Chandi di Var

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Dasam Granth
Dasam Granth - (ਦਸਮ ਗ੍ਰੰਥ ਸਾਹਿਬ)

Dasam.Granth.Frontispiece.BL.Manuscript.1825-1850.jpg

Banis
Jaap Sahib - Akal Ustat - Bachitar Natak - Chandi Charitar Ukat(i) Bilas - Chandi Charitar 2 - Chandi di Var - Gyan Parbodh - Chobis Avatar - Brahm Avtar - Rudar Avtar - Sabad patshahi 10 - 33 Swaiyey - Khalsa Mahima - Shastar Nam Mala - Charitropakhyan - Zafarnamah - Hikayats
Other Related Banis
Ugardanti - Bhagauti Astotar - Sri Kaal Chopai - Lakhi Jungle Khalsa - Asfotak Kabits - Sahansar Sukhmana - Vaar Malkauns Ki - Chandd - Chaupai Sahib - Tavparsadi Savaiye
History
Historical sources - Memorials
Various aspects
Idolatry Prohibtion

Chandi di Var also known as Var Sri Bhagauti Ji is a composition included in the 5th chapter of Dasam Granth. It is based on an episode from the Sanskrit work Markandeya Purana,[1] and describes the conflict between the Gods and the Demons. In the ballad, the supreme goddess (see Chandi) is transformed into a liberating divine power in the form of sword, that crushes perpetuators of falsehood.[2]

Meaning of Bhagauti[edit]

Bhagauti stands for God and sometimes for sword which is identified with God. Bhagavathi is used as a synonym of the word Bhagauti in other parts of India.[3]

Authorship[edit]

  • It is traditionally believed that Chandi di Var was written by Guru Gobind Singh at Anandpur Sahib, However, few modern scholars, including W.H. Mcleod, a Christian, dispute this claim the basis that the poem's contents are not written in Guru Gobind Singh's writing style, concluding it was composed by an unknown poet in his entourage.[4][5]
  • According to early Sikh Historian, Bhai Koer Singh Kalal as mentioned in Gurbilas Patshahi 10 (1751), Chandi di Vaar was written by Guru Gobind Singh at Anandpur Sahib.[6] Various other Sikh historians and scholars like Giani Ditt Singh, Professor Sahib Singh, Giani Gian Singh, Ratan Singh Bhangu, Kavi Santokh Singh also supported this fact.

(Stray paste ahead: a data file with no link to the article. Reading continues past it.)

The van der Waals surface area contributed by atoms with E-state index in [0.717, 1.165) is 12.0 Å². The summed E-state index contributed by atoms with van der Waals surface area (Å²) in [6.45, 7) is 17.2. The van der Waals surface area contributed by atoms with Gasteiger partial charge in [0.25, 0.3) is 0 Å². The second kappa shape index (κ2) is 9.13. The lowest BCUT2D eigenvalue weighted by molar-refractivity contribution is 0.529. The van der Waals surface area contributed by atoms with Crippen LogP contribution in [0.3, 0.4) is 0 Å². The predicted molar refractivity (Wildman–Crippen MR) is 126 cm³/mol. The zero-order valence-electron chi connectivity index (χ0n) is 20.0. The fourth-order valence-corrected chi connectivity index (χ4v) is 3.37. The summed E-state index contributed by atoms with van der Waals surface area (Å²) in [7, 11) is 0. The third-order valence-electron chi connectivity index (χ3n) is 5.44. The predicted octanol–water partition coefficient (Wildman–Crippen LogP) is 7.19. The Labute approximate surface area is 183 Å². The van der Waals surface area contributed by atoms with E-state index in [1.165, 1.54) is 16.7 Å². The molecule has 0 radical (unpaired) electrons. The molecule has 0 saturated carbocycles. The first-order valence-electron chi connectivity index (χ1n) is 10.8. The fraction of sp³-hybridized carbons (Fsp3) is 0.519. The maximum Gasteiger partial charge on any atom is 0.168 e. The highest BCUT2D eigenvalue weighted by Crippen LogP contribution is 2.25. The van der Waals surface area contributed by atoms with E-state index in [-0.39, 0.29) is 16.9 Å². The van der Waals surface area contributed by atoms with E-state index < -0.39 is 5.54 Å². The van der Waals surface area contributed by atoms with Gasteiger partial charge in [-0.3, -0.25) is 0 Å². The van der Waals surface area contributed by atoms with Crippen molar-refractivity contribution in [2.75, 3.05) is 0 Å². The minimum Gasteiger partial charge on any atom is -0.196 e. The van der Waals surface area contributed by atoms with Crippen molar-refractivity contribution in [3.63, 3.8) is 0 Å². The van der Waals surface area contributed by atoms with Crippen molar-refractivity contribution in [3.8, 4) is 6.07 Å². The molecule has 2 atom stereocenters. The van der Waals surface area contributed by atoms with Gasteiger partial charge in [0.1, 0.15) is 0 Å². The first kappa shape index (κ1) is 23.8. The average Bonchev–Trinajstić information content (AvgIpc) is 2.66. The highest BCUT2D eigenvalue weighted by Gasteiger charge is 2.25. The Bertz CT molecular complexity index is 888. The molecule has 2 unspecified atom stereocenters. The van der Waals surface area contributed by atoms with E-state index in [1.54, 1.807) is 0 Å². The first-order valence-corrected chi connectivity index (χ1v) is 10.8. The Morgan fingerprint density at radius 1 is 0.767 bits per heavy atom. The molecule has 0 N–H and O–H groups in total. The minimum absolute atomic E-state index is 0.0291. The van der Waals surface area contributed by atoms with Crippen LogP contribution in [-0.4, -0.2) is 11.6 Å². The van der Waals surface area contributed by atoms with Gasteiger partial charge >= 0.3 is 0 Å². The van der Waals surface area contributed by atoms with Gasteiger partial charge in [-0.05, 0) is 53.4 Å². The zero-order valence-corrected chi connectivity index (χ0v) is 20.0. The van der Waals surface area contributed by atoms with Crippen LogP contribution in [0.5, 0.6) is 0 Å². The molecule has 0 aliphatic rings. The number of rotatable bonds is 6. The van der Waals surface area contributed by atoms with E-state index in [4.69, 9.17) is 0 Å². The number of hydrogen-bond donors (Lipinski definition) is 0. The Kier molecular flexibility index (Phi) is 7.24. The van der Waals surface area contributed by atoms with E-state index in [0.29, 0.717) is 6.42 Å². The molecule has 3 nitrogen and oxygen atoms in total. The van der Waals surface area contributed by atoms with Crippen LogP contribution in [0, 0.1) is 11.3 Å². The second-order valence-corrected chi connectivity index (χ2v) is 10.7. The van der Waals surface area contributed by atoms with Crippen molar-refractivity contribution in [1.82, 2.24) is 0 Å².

Overview[edit]

The first part of the Var is known as the "Ardas", the opening Section of Sikh prayer which invokes the names of the Gurus:

ੴ ਵਾਹਿਗੁਰੂ ਜੀ ਕੀ ਫਤਹ ॥
ਸ੍ਰੀ ਭਗਉਤੀ ਜੀ ਸਹਾਇ ॥
ਵਾਰ ਸ੍ਰੀ ਭਗਉਤੀ ਜੀ ਕੀ ॥
ਪ੍ਰਿਥਮ ਭਗੌਤੀ ਸਿਮਰਿ ਕੈ ਗੁਰੁ ਨਾਨਕ ਲਈਂ ਧਿਆਇ ॥
ਫਿਰ ਅੰਗਦ ਗੁਰ ਤੇ ਅਮਰਦਾਸੁ ਰਾਮਦਾਸੈ ਹੋਈਂ ਸਹਾਇ ॥
ਅਰਜਨ ਹਰਿਗੋਬਿੰਦ ਨੋ ਸਿਮਰੌ ਸ੍ਰੀ ਹਰਿਰਾਇ ॥
ਸ੍ਰੀ ਹਰਿ ਕਿਸ਼ਨ ਧਿਆਈਐ ਜਿਸ ਡਿਠੇ ਸਭਿ ਦੁਖਿ ਜਾਇ ॥
ਤੇਗ ਬਹਾਦਰ ਸਿਮਰਿਐ ਘਰ ਨਉ ਨਿਧਿ ਆਵੈ ਧਾਇ ॥
ਸਭ ਥਾਈਂ ਹੋਇ ਸਹਾਇ ॥੧॥

Translation:

One Supreme reality
Victory to the Lord, the Eternal One.
May Almighty God assist us, I write the ode of Almighty God.
Having first remembered God and then I reflect on Guru Nanak.
Then Guru Angad, Guru Amar Das and Guru Ram Das, may they help us.
I reflect on Guru Arjan, Guru Hargobind and Guru Har Rai.
I remember Guru Har Kishan, by whose sight all the sufferings vanish.
Then I do remember Guru Tegh Bahadur, through whose grace the nine treasures come my house.
May they be helpful to us everywhere.

The author describes the emergence Goddess Chandi as a force that destroys the demons.

ਤੈ ਹੀ ਦੁਰਗਾ ਸਾਜਿ ਕੈ ਦੈਤਾ ਦਾ ਨਾਸੁ ਕਰਾਇਆ ॥
ਤੈਥੋਂ ਹੀ ਬਲੁ ਰਾਮ ਲੈ ਨਾਲ ਬਾਣਾ ਦਹਸਿਰੁ ਘਾਇਆ ॥
ਤੈਥੋਂ ਹੀ ਬਲੁ ਕ੍ਰਿਸਨ ਲੈ ਕੰਸੁ ਕੇਸੀ ਪਕੜਿ ਗਿਰਾਇਆ ॥
ਤੈਥੋਂ ਹੀ ਬਲੁ ਕ੍ਰਿਸਨ ਲੈ ਕੰਸੁ ਕੇਸੀ ਪਕੜਿ ਗਿਰਾਇਆ ॥
ਬਡੇ ਬਡੇ ਮੁਨਿ ਦੇਵਤੇ ਕਈ ਜੁਗ ਤਿਨੀ ਤਨੁ ਤਾਇਆ ॥
ਕਿਨੀ ਤੇਰਾ ਅੰਤੁ ਨ ਪਾਇਆ ॥੨॥

Translation:

Lord! By creating Durga, you have caused destruction of demons.
Rama received power from you to kill Ravana with arrows.
Krishna received power from you to threw down Kansa by catching his hair.
The great sages and gods, even practising great austerities for several ages; do not know your limits.

See also[edit]

References[edit]

  1. ^ Gurbachan Singh Talib. The Impact of Guru Gobind Singh on Indian Society. Guru Gobind Singh Foundation. p. 59. 
  2. ^ Gurbhagat Singh. Literature and Folklore After Poststructuralism. p. 89. 
  3. ^ Banerjee, Dr. Anil Chander (April 1981). "Guru Gobind Singh and Shakhtieult". The Sikh Review. No. 378: 32. 
  4. ^ Amaresh Datta, ed. (2006). The Encyclopaedia Of Indian Literature (Volume One (A To Devo), Volume 1. Sahitya Akademi. p. 888. ISBN 978-81-260-1803-1. 
  5. ^ McLeod, W. H. (2005-07-28). Historical dictionary of Sikhism. Rowman & Littlefield. pp. 44–. ISBN 978-0-8108-5088-0. Retrieved 2 June 2010. 
  6. ^ ਪੰਨਾ 156, Gurbilas Patshahi 10, Koer Singh Kalal

External links[edit]